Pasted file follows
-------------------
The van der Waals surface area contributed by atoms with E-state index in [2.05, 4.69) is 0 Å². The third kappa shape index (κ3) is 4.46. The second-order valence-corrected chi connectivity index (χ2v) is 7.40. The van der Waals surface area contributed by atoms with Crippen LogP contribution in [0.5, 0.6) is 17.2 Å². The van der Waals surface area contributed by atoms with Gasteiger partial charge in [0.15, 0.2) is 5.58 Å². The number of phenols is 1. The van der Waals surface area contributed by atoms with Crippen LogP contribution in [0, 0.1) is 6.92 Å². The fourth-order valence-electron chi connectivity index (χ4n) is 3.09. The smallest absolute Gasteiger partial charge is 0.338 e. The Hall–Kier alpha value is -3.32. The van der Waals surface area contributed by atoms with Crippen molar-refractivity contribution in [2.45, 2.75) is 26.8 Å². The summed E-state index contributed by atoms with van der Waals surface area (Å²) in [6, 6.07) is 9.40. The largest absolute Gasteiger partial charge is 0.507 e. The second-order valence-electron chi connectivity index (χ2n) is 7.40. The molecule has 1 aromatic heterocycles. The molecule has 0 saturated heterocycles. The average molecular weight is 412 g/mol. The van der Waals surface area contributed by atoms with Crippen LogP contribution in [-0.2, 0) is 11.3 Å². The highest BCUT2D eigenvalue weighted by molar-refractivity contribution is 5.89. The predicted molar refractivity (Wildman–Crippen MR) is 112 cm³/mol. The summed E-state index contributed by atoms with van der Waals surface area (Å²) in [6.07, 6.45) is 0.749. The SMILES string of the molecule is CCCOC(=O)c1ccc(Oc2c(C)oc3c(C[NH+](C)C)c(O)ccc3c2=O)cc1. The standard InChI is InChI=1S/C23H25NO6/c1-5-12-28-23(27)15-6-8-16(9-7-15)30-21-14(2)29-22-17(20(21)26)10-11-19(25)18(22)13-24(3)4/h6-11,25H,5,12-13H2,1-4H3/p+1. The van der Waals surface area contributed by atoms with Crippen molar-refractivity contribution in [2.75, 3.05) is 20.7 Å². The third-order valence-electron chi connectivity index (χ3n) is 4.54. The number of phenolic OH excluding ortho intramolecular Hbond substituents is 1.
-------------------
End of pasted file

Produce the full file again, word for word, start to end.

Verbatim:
The van der Waals surface area contributed by atoms with E-state index in [2.05, 4.69) is 0 Å². The third kappa shape index (κ3) is 4.46. The second-order valence-corrected chi connectivity index (χ2v) is 7.40. The van der Waals surface area contributed by atoms with Crippen LogP contribution in [0.5, 0.6) is 17.2 Å². The van der Waals surface area contributed by atoms with Gasteiger partial charge in [0.15, 0.2) is 5.58 Å². The number of phenols is 1. The van der Waals surface area contributed by atoms with Crippen LogP contribution in [0, 0.1) is 6.92 Å². The fourth-order valence-electron chi connectivity index (χ4n) is 3.09. The smallest absolute Gasteiger partial charge is 0.338 e. The Hall–Kier alpha value is -3.32. The van der Waals surface area contributed by atoms with Crippen molar-refractivity contribution in [2.45, 2.75) is 26.8 Å². The summed E-state index contributed by atoms with van der Waals surface area (Å²) in [6, 6.07) is 9.40. The largest absolute Gasteiger partial charge is 0.507 e. The second-order valence-electron chi connectivity index (χ2n) is 7.40. The molecule has 1 aromatic heterocycles. The molecule has 0 saturated heterocycles. The average molecular weight is 412 g/mol. The van der Waals surface area contributed by atoms with Crippen LogP contribution in [-0.2, 0) is 11.3 Å². The highest BCUT2D eigenvalue weighted by molar-refractivity contribution is 5.89. The predicted molar refractivity (Wildman–Crippen MR) is 112 cm³/mol. The summed E-state index contributed by atoms with van der Waals surface area (Å²) in [6.07, 6.45) is 0.749. The SMILES string of the molecule is CCCOC(=O)c1ccc(Oc2c(C)oc3c(C[NH+](C)C)c(O)ccc3c2=O)cc1. The standard InChI is InChI=1S/C23H25NO6/c1-5-12-28-23(27)15-6-8-16(9-7-15)30-21-14(2)29-22-17(20(21)26)10-11-19(25)18(22)13-24(3)4/h6-11,25H,5,12-13H2,1-4H3/p+1. The van der Waals surface area contributed by atoms with Crippen molar-refractivity contribution in [2.75, 3.05) is 20.7 Å². The third-order valence-electron chi connectivity index (χ3n) is 4.54. The number of phenolic OH excluding ortho intramolecular Hbond substituents is 1.